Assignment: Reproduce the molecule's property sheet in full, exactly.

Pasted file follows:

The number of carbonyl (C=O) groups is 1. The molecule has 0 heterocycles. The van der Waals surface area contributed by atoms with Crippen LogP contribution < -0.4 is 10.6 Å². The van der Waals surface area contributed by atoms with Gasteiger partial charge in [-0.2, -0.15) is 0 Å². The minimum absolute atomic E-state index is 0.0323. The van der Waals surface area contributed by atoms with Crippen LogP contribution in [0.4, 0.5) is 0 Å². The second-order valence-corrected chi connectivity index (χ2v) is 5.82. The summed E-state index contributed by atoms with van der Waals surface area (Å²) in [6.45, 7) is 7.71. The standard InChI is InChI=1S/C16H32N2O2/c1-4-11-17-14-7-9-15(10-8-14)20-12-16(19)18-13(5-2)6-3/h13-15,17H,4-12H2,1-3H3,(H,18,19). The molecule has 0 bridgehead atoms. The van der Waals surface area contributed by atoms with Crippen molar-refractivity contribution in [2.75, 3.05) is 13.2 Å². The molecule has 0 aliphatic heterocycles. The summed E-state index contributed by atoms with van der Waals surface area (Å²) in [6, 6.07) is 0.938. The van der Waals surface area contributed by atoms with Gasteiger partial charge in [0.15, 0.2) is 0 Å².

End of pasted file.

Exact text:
The number of carbonyl (C=O) groups is 1. The molecule has 0 heterocycles. The van der Waals surface area contributed by atoms with Crippen LogP contribution < -0.4 is 10.6 Å². The van der Waals surface area contributed by atoms with Gasteiger partial charge in [-0.2, -0.15) is 0 Å². The minimum absolute atomic E-state index is 0.0323. The van der Waals surface area contributed by atoms with Crippen LogP contribution in [0.4, 0.5) is 0 Å². The second-order valence-corrected chi connectivity index (χ2v) is 5.82. The summed E-state index contributed by atoms with van der Waals surface area (Å²) in [6.45, 7) is 7.71. The standard InChI is InChI=1S/C16H32N2O2/c1-4-11-17-14-7-9-15(10-8-14)20-12-16(19)18-13(5-2)6-3/h13-15,17H,4-12H2,1-3H3,(H,18,19). The molecule has 0 bridgehead atoms. The van der Waals surface area contributed by atoms with Crippen molar-refractivity contribution in [2.75, 3.05) is 13.2 Å². The molecule has 0 aliphatic heterocycles. The summed E-state index contributed by atoms with van der Waals surface area (Å²) in [6, 6.07) is 0.938. The van der Waals surface area contributed by atoms with Gasteiger partial charge in [0.15, 0.2) is 0 Å².